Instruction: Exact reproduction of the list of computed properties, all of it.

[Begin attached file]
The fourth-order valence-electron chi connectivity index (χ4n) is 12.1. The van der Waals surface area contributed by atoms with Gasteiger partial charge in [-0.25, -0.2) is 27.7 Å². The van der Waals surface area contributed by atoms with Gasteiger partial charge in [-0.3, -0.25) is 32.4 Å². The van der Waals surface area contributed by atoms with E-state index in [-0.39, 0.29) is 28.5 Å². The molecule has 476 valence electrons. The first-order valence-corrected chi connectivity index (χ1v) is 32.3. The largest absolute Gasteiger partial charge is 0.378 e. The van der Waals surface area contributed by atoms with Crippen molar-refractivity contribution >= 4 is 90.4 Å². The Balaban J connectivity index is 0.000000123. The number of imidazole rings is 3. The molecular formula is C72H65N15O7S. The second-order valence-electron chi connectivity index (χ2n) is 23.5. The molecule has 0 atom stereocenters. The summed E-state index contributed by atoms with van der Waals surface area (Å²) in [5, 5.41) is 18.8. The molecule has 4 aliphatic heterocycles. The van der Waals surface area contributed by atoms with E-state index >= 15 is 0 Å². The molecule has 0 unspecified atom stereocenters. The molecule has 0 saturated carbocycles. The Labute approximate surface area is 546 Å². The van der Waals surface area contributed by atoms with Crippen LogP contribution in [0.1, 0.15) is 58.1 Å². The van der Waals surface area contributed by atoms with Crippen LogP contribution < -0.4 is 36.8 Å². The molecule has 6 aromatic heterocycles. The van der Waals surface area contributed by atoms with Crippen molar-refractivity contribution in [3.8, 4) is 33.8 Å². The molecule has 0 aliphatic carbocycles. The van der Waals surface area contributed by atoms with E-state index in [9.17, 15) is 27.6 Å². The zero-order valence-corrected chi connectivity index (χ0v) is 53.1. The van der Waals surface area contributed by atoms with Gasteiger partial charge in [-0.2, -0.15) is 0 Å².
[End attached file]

The fourth-order valence-electron chi connectivity index (χ4n) is 12.1. The van der Waals surface area contributed by atoms with Gasteiger partial charge in [-0.25, -0.2) is 27.7 Å². The van der Waals surface area contributed by atoms with Gasteiger partial charge in [-0.3, -0.25) is 32.4 Å². The van der Waals surface area contributed by atoms with E-state index in [-0.39, 0.29) is 28.5 Å². The molecule has 476 valence electrons. The first-order valence-corrected chi connectivity index (χ1v) is 32.3. The largest absolute Gasteiger partial charge is 0.378 e. The van der Waals surface area contributed by atoms with Crippen molar-refractivity contribution >= 4 is 90.4 Å². The Balaban J connectivity index is 0.000000123. The number of imidazole rings is 3. The molecular formula is C72H65N15O7S. The second-order valence-electron chi connectivity index (χ2n) is 23.5. The molecule has 0 atom stereocenters. The summed E-state index contributed by atoms with van der Waals surface area (Å²) in [5, 5.41) is 18.8. The molecule has 4 aliphatic heterocycles. The van der Waals surface area contributed by atoms with E-state index >= 15 is 0 Å². The molecule has 0 unspecified atom stereocenters. The molecule has 0 saturated carbocycles. The Labute approximate surface area is 546 Å². The van der Waals surface area contributed by atoms with Crippen LogP contribution in [0.1, 0.15) is 58.1 Å². The van der Waals surface area contributed by atoms with Crippen LogP contribution < -0.4 is 36.8 Å². The molecule has 6 aromatic heterocycles. The van der Waals surface area contributed by atoms with Crippen molar-refractivity contribution in [3.8, 4) is 33.8 Å². The molecule has 0 aliphatic carbocycles. The van der Waals surface area contributed by atoms with E-state index in [9.17, 15) is 27.6 Å². The zero-order valence-corrected chi connectivity index (χ0v) is 53.1. The van der Waals surface area contributed by atoms with Gasteiger partial charge in [-0.2, -0.15) is 0 Å².